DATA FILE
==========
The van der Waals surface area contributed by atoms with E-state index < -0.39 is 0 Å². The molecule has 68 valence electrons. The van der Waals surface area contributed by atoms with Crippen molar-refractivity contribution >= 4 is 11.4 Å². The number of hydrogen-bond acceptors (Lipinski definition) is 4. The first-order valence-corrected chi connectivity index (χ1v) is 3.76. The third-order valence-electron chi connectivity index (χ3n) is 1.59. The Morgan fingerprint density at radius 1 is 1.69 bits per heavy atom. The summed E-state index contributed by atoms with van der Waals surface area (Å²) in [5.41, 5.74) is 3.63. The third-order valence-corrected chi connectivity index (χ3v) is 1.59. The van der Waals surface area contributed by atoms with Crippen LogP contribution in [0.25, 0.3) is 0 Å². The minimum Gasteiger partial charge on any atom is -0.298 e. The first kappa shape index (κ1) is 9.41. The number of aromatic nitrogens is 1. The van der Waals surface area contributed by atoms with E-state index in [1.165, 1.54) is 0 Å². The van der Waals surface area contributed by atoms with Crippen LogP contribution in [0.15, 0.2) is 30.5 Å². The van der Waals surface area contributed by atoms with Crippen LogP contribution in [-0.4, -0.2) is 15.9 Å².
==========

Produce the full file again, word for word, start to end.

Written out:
The van der Waals surface area contributed by atoms with E-state index < -0.39 is 0 Å². The molecule has 68 valence electrons. The van der Waals surface area contributed by atoms with Crippen molar-refractivity contribution >= 4 is 11.4 Å². The number of hydrogen-bond acceptors (Lipinski definition) is 4. The first-order valence-corrected chi connectivity index (χ1v) is 3.76. The third-order valence-electron chi connectivity index (χ3n) is 1.59. The Morgan fingerprint density at radius 1 is 1.69 bits per heavy atom. The summed E-state index contributed by atoms with van der Waals surface area (Å²) in [5.41, 5.74) is 3.63. The third-order valence-corrected chi connectivity index (χ3v) is 1.59. The van der Waals surface area contributed by atoms with Crippen LogP contribution in [0.25, 0.3) is 0 Å². The minimum Gasteiger partial charge on any atom is -0.298 e. The first kappa shape index (κ1) is 9.41. The number of aromatic nitrogens is 1. The van der Waals surface area contributed by atoms with E-state index in [1.165, 1.54) is 0 Å². The van der Waals surface area contributed by atoms with Crippen LogP contribution in [0.15, 0.2) is 30.5 Å². The van der Waals surface area contributed by atoms with Crippen LogP contribution in [-0.4, -0.2) is 15.9 Å².